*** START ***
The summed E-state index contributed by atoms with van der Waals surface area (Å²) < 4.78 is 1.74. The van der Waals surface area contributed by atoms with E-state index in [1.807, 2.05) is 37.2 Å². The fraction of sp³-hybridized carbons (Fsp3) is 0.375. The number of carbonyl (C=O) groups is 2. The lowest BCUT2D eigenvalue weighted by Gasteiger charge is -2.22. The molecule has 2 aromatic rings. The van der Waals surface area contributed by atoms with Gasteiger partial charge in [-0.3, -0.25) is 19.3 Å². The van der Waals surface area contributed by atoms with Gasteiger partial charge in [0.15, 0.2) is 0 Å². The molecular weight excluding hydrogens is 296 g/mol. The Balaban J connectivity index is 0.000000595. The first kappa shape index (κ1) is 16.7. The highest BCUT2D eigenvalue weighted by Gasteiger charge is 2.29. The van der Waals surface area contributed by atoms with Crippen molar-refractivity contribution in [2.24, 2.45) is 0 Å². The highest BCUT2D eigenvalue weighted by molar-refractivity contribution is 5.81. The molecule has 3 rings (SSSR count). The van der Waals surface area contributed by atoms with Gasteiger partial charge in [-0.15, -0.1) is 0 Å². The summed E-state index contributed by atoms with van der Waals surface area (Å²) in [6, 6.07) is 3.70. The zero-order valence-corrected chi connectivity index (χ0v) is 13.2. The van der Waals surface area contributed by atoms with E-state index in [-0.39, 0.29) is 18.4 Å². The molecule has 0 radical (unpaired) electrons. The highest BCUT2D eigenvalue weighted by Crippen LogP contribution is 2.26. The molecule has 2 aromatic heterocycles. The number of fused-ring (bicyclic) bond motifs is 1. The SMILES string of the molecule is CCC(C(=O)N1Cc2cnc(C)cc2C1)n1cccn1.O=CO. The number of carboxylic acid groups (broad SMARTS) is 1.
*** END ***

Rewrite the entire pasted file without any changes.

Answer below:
The summed E-state index contributed by atoms with van der Waals surface area (Å²) < 4.78 is 1.74. The van der Waals surface area contributed by atoms with E-state index in [1.807, 2.05) is 37.2 Å². The fraction of sp³-hybridized carbons (Fsp3) is 0.375. The number of carbonyl (C=O) groups is 2. The lowest BCUT2D eigenvalue weighted by Gasteiger charge is -2.22. The molecule has 2 aromatic rings. The van der Waals surface area contributed by atoms with Gasteiger partial charge in [-0.3, -0.25) is 19.3 Å². The van der Waals surface area contributed by atoms with Gasteiger partial charge in [0.15, 0.2) is 0 Å². The molecular weight excluding hydrogens is 296 g/mol. The Balaban J connectivity index is 0.000000595. The first kappa shape index (κ1) is 16.7. The highest BCUT2D eigenvalue weighted by Gasteiger charge is 2.29. The van der Waals surface area contributed by atoms with Crippen molar-refractivity contribution in [2.24, 2.45) is 0 Å². The highest BCUT2D eigenvalue weighted by molar-refractivity contribution is 5.81. The molecule has 3 rings (SSSR count). The van der Waals surface area contributed by atoms with Gasteiger partial charge in [-0.15, -0.1) is 0 Å². The summed E-state index contributed by atoms with van der Waals surface area (Å²) in [6, 6.07) is 3.70. The zero-order valence-corrected chi connectivity index (χ0v) is 13.2. The van der Waals surface area contributed by atoms with E-state index in [-0.39, 0.29) is 18.4 Å². The molecule has 0 radical (unpaired) electrons. The highest BCUT2D eigenvalue weighted by Crippen LogP contribution is 2.26. The molecule has 2 aromatic heterocycles. The number of fused-ring (bicyclic) bond motifs is 1. The SMILES string of the molecule is CCC(C(=O)N1Cc2cnc(C)cc2C1)n1cccn1.O=CO. The number of carboxylic acid groups (broad SMARTS) is 1.